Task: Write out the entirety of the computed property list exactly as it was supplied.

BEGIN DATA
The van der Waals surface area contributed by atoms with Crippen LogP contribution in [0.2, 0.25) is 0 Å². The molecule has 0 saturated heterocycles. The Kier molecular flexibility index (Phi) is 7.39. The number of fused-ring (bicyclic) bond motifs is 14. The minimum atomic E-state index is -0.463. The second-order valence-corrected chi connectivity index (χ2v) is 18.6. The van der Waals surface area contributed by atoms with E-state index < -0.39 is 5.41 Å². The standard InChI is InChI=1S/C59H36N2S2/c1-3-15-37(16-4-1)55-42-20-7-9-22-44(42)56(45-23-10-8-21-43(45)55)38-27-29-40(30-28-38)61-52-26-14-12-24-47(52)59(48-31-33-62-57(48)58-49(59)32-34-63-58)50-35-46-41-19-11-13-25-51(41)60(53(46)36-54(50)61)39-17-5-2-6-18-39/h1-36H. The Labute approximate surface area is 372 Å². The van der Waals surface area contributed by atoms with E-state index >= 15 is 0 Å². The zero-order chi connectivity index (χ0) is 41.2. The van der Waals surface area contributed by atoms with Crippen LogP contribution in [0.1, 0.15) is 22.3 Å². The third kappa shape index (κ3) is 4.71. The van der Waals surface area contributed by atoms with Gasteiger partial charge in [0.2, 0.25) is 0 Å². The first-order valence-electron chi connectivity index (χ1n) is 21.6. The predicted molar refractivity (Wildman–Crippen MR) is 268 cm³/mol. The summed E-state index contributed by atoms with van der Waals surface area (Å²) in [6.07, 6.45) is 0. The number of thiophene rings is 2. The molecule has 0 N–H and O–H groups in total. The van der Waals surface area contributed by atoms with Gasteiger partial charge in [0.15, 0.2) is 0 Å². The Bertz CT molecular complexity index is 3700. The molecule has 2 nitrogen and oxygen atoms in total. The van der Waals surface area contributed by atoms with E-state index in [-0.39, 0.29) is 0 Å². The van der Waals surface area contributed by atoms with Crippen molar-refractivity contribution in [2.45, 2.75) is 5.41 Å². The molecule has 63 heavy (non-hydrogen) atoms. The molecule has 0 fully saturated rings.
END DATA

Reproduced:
The van der Waals surface area contributed by atoms with Crippen LogP contribution in [0.2, 0.25) is 0 Å². The molecule has 0 saturated heterocycles. The Kier molecular flexibility index (Phi) is 7.39. The number of fused-ring (bicyclic) bond motifs is 14. The minimum atomic E-state index is -0.463. The second-order valence-corrected chi connectivity index (χ2v) is 18.6. The van der Waals surface area contributed by atoms with E-state index < -0.39 is 5.41 Å². The standard InChI is InChI=1S/C59H36N2S2/c1-3-15-37(16-4-1)55-42-20-7-9-22-44(42)56(45-23-10-8-21-43(45)55)38-27-29-40(30-28-38)61-52-26-14-12-24-47(52)59(48-31-33-62-57(48)58-49(59)32-34-63-58)50-35-46-41-19-11-13-25-51(41)60(53(46)36-54(50)61)39-17-5-2-6-18-39/h1-36H. The Labute approximate surface area is 372 Å². The van der Waals surface area contributed by atoms with E-state index >= 15 is 0 Å². The zero-order chi connectivity index (χ0) is 41.2. The van der Waals surface area contributed by atoms with Crippen LogP contribution in [0.1, 0.15) is 22.3 Å². The third kappa shape index (κ3) is 4.71. The van der Waals surface area contributed by atoms with Gasteiger partial charge in [0.2, 0.25) is 0 Å². The first-order valence-electron chi connectivity index (χ1n) is 21.6. The predicted molar refractivity (Wildman–Crippen MR) is 268 cm³/mol. The summed E-state index contributed by atoms with van der Waals surface area (Å²) in [6.07, 6.45) is 0. The number of thiophene rings is 2. The molecule has 0 N–H and O–H groups in total. The van der Waals surface area contributed by atoms with Gasteiger partial charge in [0.15, 0.2) is 0 Å². The Bertz CT molecular complexity index is 3700. The molecule has 2 nitrogen and oxygen atoms in total. The van der Waals surface area contributed by atoms with E-state index in [-0.39, 0.29) is 0 Å². The van der Waals surface area contributed by atoms with Crippen molar-refractivity contribution in [2.45, 2.75) is 5.41 Å². The molecule has 63 heavy (non-hydrogen) atoms. The molecule has 0 fully saturated rings.